HELSINKI, June 4 (Reuters) - Finland’s government said on Thursday it would reject the European Commission’s proposed package for recovery from the coronavirus pandemic in its current form.
The 27 European Union member states are due to discuss on June 19 the EU executive’s proposal to raise an unprecedented 750 billion euros ($845 billion) of debt to top up joint spending to 1.1 trillion euros in 2021-27. The package will need the unanimous support of member countries.
The Finnish government said it was still open to negotiating over the package, demanding that share of grants in the package be reduced and that of loans increased.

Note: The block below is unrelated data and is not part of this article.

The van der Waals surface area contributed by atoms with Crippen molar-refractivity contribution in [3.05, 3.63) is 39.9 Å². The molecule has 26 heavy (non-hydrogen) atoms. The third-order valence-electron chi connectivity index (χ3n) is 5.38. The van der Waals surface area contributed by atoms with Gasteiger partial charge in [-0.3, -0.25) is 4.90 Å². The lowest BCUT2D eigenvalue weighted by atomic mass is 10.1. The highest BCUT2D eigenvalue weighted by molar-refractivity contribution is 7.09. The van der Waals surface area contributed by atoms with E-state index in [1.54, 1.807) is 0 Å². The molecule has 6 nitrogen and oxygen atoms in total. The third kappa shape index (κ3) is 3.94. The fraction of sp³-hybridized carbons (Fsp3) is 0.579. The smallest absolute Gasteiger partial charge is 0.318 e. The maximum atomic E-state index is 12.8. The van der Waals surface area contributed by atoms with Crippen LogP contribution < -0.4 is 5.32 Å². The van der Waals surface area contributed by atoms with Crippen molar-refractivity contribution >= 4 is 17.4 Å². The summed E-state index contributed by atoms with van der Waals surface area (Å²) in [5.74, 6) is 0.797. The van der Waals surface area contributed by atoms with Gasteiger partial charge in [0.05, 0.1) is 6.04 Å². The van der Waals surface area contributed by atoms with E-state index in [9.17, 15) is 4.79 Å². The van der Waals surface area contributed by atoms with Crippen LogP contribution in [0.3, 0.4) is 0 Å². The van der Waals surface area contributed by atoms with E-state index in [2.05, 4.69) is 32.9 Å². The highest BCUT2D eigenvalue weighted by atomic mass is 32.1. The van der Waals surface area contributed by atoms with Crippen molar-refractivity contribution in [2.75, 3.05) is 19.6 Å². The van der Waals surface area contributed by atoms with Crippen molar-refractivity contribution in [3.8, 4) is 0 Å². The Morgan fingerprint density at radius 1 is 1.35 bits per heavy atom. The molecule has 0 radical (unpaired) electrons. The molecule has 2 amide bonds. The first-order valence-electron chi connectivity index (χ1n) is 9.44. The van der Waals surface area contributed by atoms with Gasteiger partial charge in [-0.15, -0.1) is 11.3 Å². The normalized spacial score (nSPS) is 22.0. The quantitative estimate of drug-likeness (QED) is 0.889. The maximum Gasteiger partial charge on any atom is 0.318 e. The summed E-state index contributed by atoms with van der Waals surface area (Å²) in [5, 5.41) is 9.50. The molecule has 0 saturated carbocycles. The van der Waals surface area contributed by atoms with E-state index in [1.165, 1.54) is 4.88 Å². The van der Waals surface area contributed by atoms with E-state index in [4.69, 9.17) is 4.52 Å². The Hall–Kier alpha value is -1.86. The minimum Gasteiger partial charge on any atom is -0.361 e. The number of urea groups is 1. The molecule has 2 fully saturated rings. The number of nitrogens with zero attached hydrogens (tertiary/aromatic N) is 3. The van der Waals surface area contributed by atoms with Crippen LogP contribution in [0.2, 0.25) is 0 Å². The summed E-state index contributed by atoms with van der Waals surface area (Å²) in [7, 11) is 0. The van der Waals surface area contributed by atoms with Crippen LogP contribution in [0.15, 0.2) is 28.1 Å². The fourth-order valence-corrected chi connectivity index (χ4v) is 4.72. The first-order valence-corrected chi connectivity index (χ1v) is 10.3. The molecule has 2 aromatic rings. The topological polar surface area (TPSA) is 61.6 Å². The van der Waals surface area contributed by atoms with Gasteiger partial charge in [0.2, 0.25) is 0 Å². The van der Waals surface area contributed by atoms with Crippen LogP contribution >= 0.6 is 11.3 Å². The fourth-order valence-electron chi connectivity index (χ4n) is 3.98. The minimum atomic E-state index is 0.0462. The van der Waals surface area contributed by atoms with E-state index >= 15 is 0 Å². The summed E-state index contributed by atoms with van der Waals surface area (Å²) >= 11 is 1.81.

Finland’s reservations add to resistance to the Commission’s approach already raised by a group of from fiscally conservative northern EU nations dubbed “the frugal four”: Austria, the Netherlands, Sweden and Denmark.
The Commission has proposed borrowing from the market and then disbursing two-thirds of the funds in grants and the rest in loans to offset the unprecedented economic slump looming this year due to lockdowns to contain the spread of the virus.
Finland’s government also called for the total size of the package to be reduced, its validity to be cut shorter than four years proposed by the Commission, and its maturity to be cut from a proposed 30 years.
$1 = 0.8878 euros Reporting by Anne Kauranen; Editing by Mark Potter